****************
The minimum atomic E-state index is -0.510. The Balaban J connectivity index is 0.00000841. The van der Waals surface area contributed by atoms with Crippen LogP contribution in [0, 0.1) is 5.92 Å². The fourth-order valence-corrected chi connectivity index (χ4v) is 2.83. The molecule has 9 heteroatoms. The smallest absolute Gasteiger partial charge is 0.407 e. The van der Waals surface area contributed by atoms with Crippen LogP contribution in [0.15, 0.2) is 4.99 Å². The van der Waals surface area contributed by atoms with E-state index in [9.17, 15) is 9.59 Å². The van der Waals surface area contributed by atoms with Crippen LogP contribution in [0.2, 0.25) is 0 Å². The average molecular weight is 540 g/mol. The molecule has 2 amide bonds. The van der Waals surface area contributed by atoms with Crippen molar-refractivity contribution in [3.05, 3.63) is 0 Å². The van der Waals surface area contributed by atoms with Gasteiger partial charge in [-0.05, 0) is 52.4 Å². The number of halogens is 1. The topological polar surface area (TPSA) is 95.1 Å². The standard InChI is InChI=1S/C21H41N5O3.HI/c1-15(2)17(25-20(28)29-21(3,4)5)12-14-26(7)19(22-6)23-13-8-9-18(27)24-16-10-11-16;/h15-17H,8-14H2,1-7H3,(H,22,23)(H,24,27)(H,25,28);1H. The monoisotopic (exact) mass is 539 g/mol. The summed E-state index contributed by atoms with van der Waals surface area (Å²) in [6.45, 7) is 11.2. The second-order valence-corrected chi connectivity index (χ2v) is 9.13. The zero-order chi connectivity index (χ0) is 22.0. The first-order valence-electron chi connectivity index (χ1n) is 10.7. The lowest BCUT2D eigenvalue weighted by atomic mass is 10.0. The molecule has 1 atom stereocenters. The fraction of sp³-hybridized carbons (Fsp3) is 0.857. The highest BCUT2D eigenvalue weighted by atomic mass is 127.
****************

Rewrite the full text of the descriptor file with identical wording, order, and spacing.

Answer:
The minimum atomic E-state index is -0.510. The Balaban J connectivity index is 0.00000841. The van der Waals surface area contributed by atoms with Crippen LogP contribution in [0, 0.1) is 5.92 Å². The fourth-order valence-corrected chi connectivity index (χ4v) is 2.83. The molecule has 9 heteroatoms. The smallest absolute Gasteiger partial charge is 0.407 e. The van der Waals surface area contributed by atoms with Crippen LogP contribution in [0.15, 0.2) is 4.99 Å². The van der Waals surface area contributed by atoms with E-state index in [9.17, 15) is 9.59 Å². The van der Waals surface area contributed by atoms with Crippen LogP contribution in [0.2, 0.25) is 0 Å². The average molecular weight is 540 g/mol. The molecule has 2 amide bonds. The van der Waals surface area contributed by atoms with Crippen molar-refractivity contribution in [3.05, 3.63) is 0 Å². The van der Waals surface area contributed by atoms with Gasteiger partial charge in [-0.05, 0) is 52.4 Å². The number of halogens is 1. The topological polar surface area (TPSA) is 95.1 Å². The standard InChI is InChI=1S/C21H41N5O3.HI/c1-15(2)17(25-20(28)29-21(3,4)5)12-14-26(7)19(22-6)23-13-8-9-18(27)24-16-10-11-16;/h15-17H,8-14H2,1-7H3,(H,22,23)(H,24,27)(H,25,28);1H. The monoisotopic (exact) mass is 539 g/mol. The summed E-state index contributed by atoms with van der Waals surface area (Å²) in [6.45, 7) is 11.2. The second-order valence-corrected chi connectivity index (χ2v) is 9.13. The zero-order chi connectivity index (χ0) is 22.0. The first-order valence-electron chi connectivity index (χ1n) is 10.7. The lowest BCUT2D eigenvalue weighted by atomic mass is 10.0. The molecule has 1 atom stereocenters. The fraction of sp³-hybridized carbons (Fsp3) is 0.857. The highest BCUT2D eigenvalue weighted by atomic mass is 127.